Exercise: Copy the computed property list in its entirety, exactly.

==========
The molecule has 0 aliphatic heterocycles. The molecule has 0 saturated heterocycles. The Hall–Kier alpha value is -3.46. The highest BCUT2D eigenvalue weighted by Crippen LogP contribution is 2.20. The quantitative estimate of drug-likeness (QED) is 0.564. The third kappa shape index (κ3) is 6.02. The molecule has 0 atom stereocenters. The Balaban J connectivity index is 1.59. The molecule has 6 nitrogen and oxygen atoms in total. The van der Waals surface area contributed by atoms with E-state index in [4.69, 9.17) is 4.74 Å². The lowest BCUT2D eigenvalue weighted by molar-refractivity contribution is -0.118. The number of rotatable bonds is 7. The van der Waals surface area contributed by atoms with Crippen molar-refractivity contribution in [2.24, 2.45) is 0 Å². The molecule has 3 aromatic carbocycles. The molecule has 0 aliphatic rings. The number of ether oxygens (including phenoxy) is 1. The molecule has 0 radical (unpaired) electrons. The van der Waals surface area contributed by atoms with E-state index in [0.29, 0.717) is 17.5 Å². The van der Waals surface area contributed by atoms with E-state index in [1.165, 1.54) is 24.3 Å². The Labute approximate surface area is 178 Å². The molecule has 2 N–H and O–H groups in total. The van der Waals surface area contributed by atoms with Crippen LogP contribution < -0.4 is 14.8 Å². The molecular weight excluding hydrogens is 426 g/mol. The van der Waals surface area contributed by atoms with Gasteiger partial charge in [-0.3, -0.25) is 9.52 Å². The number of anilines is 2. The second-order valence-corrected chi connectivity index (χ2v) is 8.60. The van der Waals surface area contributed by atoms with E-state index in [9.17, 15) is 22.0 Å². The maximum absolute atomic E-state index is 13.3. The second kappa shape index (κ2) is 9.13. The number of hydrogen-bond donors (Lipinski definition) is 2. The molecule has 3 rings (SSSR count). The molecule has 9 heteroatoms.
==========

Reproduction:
The molecule has 0 aliphatic heterocycles. The molecule has 0 saturated heterocycles. The Hall–Kier alpha value is -3.46. The highest BCUT2D eigenvalue weighted by Crippen LogP contribution is 2.20. The quantitative estimate of drug-likeness (QED) is 0.564. The third kappa shape index (κ3) is 6.02. The molecule has 0 atom stereocenters. The Balaban J connectivity index is 1.59. The molecule has 6 nitrogen and oxygen atoms in total. The van der Waals surface area contributed by atoms with E-state index in [4.69, 9.17) is 4.74 Å². The lowest BCUT2D eigenvalue weighted by molar-refractivity contribution is -0.118. The number of rotatable bonds is 7. The van der Waals surface area contributed by atoms with Crippen molar-refractivity contribution in [2.24, 2.45) is 0 Å². The molecule has 3 aromatic carbocycles. The molecule has 0 aliphatic rings. The number of ether oxygens (including phenoxy) is 1. The molecule has 0 radical (unpaired) electrons. The van der Waals surface area contributed by atoms with E-state index in [0.29, 0.717) is 17.5 Å². The van der Waals surface area contributed by atoms with E-state index in [1.165, 1.54) is 24.3 Å². The Labute approximate surface area is 178 Å². The molecule has 2 N–H and O–H groups in total. The van der Waals surface area contributed by atoms with Crippen LogP contribution < -0.4 is 14.8 Å². The molecular weight excluding hydrogens is 426 g/mol. The van der Waals surface area contributed by atoms with Gasteiger partial charge in [-0.3, -0.25) is 9.52 Å². The number of anilines is 2. The second-order valence-corrected chi connectivity index (χ2v) is 8.60. The van der Waals surface area contributed by atoms with E-state index in [9.17, 15) is 22.0 Å². The maximum absolute atomic E-state index is 13.3. The second kappa shape index (κ2) is 9.13. The number of hydrogen-bond donors (Lipinski definition) is 2. The molecule has 3 rings (SSSR count). The molecule has 9 heteroatoms.